Code of Federal Regulations, 2011 CFR

    2011-07-01

    ... in 40 CFR 63.2, that complies with the criteria of paragraphs (b)(1) or (b)(2) on and after the... affected source at a facility that is a major source of HAP, as defined in 40 CFR 63.2, that complies with... mass of inks, coatings, varnishes, adhesives, primers, solvents, thinners, reducers, and...

  1. 40 CFR 63.821 - Designation of affected sources.

    Code of Federal Regulations, 2013 CFR

    2013-07-01

    ... ingredients prior to application; ink or coating mixing for viscosity adjustment, color tint or additive... in 40 CFR 63.2, that complies with the criteria of paragraphs (b)(1) or (b)(2) on and after the... §§ 63.829(e) and 63.830(b)(1) of this subpart. (1) The owner or operator of the affected source...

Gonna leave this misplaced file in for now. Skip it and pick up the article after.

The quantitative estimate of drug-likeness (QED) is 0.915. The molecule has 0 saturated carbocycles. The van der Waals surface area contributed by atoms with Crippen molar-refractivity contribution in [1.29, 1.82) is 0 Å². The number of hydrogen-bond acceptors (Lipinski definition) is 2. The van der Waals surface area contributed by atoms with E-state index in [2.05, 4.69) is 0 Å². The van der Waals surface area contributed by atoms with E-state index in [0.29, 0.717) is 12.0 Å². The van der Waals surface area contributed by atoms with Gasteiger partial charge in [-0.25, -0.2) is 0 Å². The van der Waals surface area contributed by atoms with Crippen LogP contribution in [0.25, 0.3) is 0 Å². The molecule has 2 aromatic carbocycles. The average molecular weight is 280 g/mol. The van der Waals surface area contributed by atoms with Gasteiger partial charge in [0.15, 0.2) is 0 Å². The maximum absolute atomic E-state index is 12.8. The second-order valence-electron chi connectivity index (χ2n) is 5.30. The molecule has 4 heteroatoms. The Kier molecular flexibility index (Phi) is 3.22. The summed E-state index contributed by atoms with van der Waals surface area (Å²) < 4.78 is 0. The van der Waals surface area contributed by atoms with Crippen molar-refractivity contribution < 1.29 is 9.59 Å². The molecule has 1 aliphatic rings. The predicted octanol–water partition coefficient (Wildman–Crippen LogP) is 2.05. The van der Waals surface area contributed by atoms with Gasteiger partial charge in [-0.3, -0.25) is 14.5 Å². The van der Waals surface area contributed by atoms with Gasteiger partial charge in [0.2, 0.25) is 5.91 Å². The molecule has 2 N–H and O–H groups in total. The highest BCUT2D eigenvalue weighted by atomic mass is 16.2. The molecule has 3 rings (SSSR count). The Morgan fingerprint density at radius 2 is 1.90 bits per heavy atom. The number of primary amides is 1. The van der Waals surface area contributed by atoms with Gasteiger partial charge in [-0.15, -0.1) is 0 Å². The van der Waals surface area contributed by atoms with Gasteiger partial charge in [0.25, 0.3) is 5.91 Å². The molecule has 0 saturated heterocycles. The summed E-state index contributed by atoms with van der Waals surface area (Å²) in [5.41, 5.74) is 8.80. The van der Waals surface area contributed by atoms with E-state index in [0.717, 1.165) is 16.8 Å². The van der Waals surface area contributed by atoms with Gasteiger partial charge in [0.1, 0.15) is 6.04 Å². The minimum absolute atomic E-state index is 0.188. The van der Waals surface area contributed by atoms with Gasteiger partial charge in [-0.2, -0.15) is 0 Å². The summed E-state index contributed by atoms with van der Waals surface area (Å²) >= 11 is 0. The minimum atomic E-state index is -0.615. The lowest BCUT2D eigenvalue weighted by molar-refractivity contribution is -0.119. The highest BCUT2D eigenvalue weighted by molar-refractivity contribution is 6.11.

2. 40 CFR 63.821 - Designation of affected sources.

    Code of Federal Regulations, 2014 CFR

    2014-07-01

    ... ingredients prior to application; ink or coating mixing for viscosity adjustment, color tint or additive... in 40 CFR 63.2, that complies with the criteria of paragraphs (b)(1) or (b)(2) on and after the... §§ 63.829(e) and 63.830(b)(1) of this subpart. (1) The owner or operator of the affected source...

  3. 40 CFR 63.821 - Designation of affected sources.

    Code of Federal Regulations, 2012 CFR

    2012-07-01

    ... ingredients prior to application; ink or coating mixing for viscosity adjustment, color tint or additive... in 40 CFR 63.2, that complies with the criteria of paragraphs (b)(1) or (b)(2) on and after the... §§ 63.829(e) and 63.830(b)(1) of this subpart. (1) The owner or operator of the affected source...

  4. Influential sources affecting Bangkok adolescent body image perceptions.

    PubMed

    Thianthai, Chulanee

    2006-01-01